Kam Lake MLA Kieron Testart will launch a “shared platform” for the 2019 territorial election, with the aim of a candidate in every riding representing a common set of policies under one name.
However, Testart denied the concept amounts to a political party.
Such parties currently cannot be registered in the Northwest Territories. Instead, political hopefuls in each territorial election run under their own name and serve as independent members of a consensus government, devoid of political allegiance.
Testart tried to amend legislation to formally introduce the concept of NWT political parties in October, but those amendments were soundly defeated by other MLAs – with his the only vote in favour.
He believes political parties, or his new “shared platform,” offer greater accountability to residents as parties can – in his view – be more readily removed from office than consensus government politicians if they underperform.
Other regular MLAs contacted by Cabin Radio appeared unmoved by the scheme.
“I’ve approached people, or people have approached me, who are interested,” said Testart, when asked who would form part of his new platform.
“We’ve all been having the same conversation, which is how do we make our democracy stronger and build a responsible government?
“We’re developing a platform that has some of these ideas and there are folks that want to support that idea. It’s a shared platform, it’s a common platform.”
Hear from Kieron Testart in full in this episode of Cabin Radio’s Lunchtime News.
Asked if he was tiptoeing around the phrase “political party,” Testart responded: “How do you have a political party in a jurisdiction that doesn’t allow them to exist?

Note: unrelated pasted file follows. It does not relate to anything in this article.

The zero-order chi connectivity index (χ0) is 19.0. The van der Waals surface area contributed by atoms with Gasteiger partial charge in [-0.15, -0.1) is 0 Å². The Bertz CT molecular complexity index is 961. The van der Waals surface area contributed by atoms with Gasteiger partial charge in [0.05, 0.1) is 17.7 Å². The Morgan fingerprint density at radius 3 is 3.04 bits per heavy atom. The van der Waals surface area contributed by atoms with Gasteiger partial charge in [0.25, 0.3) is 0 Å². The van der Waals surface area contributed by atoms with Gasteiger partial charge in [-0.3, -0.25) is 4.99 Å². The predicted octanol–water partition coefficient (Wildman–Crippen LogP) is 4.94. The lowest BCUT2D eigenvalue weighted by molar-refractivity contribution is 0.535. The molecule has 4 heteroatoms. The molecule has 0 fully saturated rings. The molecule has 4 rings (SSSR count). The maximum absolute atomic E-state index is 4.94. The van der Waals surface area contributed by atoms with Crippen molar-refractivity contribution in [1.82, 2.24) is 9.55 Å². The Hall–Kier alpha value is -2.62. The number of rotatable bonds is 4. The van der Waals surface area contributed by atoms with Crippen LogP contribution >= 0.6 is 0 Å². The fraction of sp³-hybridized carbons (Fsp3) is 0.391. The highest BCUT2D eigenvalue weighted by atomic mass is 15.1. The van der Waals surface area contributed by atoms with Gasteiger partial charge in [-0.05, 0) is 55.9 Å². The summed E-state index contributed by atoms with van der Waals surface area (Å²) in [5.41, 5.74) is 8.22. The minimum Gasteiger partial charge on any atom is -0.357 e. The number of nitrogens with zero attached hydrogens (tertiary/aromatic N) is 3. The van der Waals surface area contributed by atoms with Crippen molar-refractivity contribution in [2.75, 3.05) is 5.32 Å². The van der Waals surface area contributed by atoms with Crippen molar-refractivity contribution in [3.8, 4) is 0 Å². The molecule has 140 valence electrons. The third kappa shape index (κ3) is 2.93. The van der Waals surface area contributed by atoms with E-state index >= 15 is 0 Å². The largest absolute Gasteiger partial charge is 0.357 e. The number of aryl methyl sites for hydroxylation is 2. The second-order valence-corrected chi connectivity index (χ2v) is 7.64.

“I wouldn’t go that far. I have been very consistent on who I am as a politician, what I believe in, and what positions I’m going to take.
“Ideally, there will be a candidate in every riding who would like to work together in a shared, northern vision.”
‘Not about me’
Testart says his shared platform will have a name, though that has yet to be decided.
“I don’t want it to be about me,” he said. “I want it to be about the people who have approached me over the past four years and want changes in procurement, in Indigenous relations, in our federal relations, you know? And to find a way to package all that in an effective policy book, and all work from the same playbook.
“We don’t have to build organized politics based on the most extreme, partisan examples. It’s not like, if we bring in party politics, then tomorrow we’ll be Republicans, Democrats, and Donald Trump.
“One of the fundamental concerns people have is that MLAs will lose their voice for their riding, and I don’t want that to happen. I think you only lose your voice if you are more focused on your party, and the capital, than you are back home.”
That being said, Testart acknowledged people using his platform would, on occasion, be compelled to vote as a block on “major issues.”
He gave as an example votes of confidence, such as the October votes on the ministerial futures of Glen Abernethy and Wally Schumann. Both ministers survived those votes.
“Free votes would be the rule. Whipped votes [those in which members are ordered to vote a certain way] would be the exception to the rule and those would be around major issues like confidence, like budgets, those kinds of thing,” said Testart.